encircled by the four living creatures
and the elders.
He had seven horns and seven eyes,
which are the seven spirits of God
sent out into all the earth.
He came and took the scroll
from the right hand of him
who sat on the throne.
And when he had taken it,
the four living creatures
and the twenty-four elders
fell down before the Lamb.
Each one had a harp and they were
holding golden bowls full of incense,
which are the prayers of the saints.
And they sang a new song:
'You are worthy to take the scroll
and to open its seals,
because you were slain,
and with your blood you purchased men
for God from every tribe and language
and people and nation.
You have made them to be a kingdom
and priests to serve our God,
and they will reign on the earth.' "

Only One could save us—the God-Man, the one who was without sin. He died in our place.

How you should trust Jesus. Your faith should be focused completely and only on Him, on His work for you.

Secondly it means that

our sins have been paid for, they have been washed away.

When Jesus suffered and died on the cross He paid for the curse of sin for His people. He died in our place. He satisfied the curse that was due to our sins. We are forever free from that curse. Psalm 103 tells us that God has removed your sins from you as far as the east is from the west. Micah 7:19 tells us that God has trampled our sins underfoot and hurled them into the depths of the sea. They are gone, never more to return.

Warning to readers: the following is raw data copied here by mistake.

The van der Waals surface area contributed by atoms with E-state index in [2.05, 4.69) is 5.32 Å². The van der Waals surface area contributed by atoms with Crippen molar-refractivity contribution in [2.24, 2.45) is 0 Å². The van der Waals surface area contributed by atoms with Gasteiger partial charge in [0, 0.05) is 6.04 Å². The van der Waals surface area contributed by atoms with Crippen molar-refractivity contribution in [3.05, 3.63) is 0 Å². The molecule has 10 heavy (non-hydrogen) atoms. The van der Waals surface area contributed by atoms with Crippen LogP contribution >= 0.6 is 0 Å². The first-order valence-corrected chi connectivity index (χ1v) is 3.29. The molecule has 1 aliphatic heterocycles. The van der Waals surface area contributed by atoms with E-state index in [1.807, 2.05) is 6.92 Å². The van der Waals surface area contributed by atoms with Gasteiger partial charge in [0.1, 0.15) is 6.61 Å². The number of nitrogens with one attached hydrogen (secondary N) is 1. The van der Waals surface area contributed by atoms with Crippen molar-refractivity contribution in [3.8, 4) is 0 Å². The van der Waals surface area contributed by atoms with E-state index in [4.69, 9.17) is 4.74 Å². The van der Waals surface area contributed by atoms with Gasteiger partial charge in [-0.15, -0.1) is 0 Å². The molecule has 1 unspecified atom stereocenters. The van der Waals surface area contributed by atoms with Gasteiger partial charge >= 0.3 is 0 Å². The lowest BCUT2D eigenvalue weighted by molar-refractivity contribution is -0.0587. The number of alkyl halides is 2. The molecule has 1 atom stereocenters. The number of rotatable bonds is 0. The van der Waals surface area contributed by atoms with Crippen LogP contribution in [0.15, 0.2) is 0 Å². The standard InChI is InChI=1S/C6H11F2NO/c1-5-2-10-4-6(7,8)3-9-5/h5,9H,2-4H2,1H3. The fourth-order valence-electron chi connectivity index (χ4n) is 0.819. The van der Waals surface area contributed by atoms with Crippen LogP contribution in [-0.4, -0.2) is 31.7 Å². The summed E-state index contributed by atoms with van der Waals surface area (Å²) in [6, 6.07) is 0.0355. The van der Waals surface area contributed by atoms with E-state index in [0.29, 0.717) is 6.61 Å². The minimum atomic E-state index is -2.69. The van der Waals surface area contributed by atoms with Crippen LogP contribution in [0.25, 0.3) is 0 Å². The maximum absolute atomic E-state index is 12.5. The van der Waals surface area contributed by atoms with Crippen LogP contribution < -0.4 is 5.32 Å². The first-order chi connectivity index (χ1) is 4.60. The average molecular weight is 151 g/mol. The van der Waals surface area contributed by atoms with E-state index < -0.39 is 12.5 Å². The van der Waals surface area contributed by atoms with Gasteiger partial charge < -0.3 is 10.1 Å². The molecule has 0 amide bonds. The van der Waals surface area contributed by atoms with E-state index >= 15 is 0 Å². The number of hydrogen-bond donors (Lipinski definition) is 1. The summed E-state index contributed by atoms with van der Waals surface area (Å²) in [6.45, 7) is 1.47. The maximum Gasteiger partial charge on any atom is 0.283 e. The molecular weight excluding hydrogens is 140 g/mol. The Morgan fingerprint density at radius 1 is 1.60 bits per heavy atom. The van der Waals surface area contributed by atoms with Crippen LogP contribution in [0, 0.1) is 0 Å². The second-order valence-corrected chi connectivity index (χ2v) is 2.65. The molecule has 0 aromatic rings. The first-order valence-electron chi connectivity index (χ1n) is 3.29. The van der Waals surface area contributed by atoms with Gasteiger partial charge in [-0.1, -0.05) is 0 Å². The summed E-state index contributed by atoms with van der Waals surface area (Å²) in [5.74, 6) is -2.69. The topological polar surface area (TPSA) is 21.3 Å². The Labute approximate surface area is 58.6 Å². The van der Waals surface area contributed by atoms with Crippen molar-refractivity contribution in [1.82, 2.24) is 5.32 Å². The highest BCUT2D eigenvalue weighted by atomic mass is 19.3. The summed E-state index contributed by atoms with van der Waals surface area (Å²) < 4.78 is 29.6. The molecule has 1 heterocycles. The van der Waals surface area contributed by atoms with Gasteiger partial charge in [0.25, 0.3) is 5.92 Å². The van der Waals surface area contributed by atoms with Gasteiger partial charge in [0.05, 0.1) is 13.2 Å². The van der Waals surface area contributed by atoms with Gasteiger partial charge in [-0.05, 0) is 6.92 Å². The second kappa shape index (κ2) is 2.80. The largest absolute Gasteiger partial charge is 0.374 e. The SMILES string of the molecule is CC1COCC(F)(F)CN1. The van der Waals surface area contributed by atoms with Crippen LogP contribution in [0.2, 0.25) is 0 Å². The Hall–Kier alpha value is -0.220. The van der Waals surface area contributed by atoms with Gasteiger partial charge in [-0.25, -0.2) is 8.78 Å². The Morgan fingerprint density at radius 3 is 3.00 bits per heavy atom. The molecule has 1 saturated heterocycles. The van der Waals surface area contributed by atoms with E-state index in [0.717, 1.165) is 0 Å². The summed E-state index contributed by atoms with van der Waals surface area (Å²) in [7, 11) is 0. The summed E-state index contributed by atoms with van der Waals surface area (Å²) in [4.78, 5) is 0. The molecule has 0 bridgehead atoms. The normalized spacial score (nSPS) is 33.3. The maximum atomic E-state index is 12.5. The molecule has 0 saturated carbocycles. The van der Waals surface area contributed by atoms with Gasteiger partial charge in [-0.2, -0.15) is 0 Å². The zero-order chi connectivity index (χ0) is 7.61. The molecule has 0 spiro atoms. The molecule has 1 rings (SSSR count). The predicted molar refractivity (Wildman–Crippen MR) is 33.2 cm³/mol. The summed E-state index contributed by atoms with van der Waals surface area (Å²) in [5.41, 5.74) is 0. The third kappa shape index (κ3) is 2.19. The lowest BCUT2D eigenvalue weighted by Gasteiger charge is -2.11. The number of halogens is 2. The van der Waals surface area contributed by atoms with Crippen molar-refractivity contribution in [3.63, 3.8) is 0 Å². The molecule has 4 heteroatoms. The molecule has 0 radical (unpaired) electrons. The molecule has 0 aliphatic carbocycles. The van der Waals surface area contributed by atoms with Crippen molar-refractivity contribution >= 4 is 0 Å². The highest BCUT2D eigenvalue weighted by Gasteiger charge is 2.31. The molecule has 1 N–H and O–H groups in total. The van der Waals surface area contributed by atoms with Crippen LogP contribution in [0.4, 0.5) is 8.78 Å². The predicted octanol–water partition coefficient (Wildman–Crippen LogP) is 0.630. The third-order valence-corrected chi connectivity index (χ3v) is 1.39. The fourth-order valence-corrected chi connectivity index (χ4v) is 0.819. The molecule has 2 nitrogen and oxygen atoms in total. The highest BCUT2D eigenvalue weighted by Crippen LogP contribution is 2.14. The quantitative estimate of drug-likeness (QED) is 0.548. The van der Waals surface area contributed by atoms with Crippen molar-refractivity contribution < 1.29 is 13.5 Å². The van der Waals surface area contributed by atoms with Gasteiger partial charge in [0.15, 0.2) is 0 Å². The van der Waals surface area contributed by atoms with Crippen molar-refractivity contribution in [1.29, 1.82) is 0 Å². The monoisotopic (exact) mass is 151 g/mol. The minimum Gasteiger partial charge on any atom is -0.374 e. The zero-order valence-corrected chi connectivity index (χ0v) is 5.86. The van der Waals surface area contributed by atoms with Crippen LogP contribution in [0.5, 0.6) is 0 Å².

Donald MacLeod writes of God and the ones that Jesus died for. (Christ Crucified, p. 156)

"He cannot count their sins against them because these sins are theirs no more. The debts have been paid in full, or, to revert to the imagery of Genesis 3, as the risen Christ approaches Eden the flaming sword cannot touch him or the divine holiness rebuff him. There is shalom because there is righteousness. And when we approach, we, too, have safe conduct. The flaming sword cannot touch us because we are 'in him'. Now the sword, once so threatening, is our defense, poised to strike any accuser who dares to defy God's word: 'There is no condemnation for those who are in Christ Jesus' (Rom. 8:1)."



What love the Triune God has for sinners! What provision they made for our salvation. What planning! What execution" What result! Was anything left out? No. All was accomplished. The curse is done away with. Justice is satisfied. As we read in Galatians 3:13,

"Christ redeemed us from
the curse of the law by
becoming a curse for us…"

What a Savior!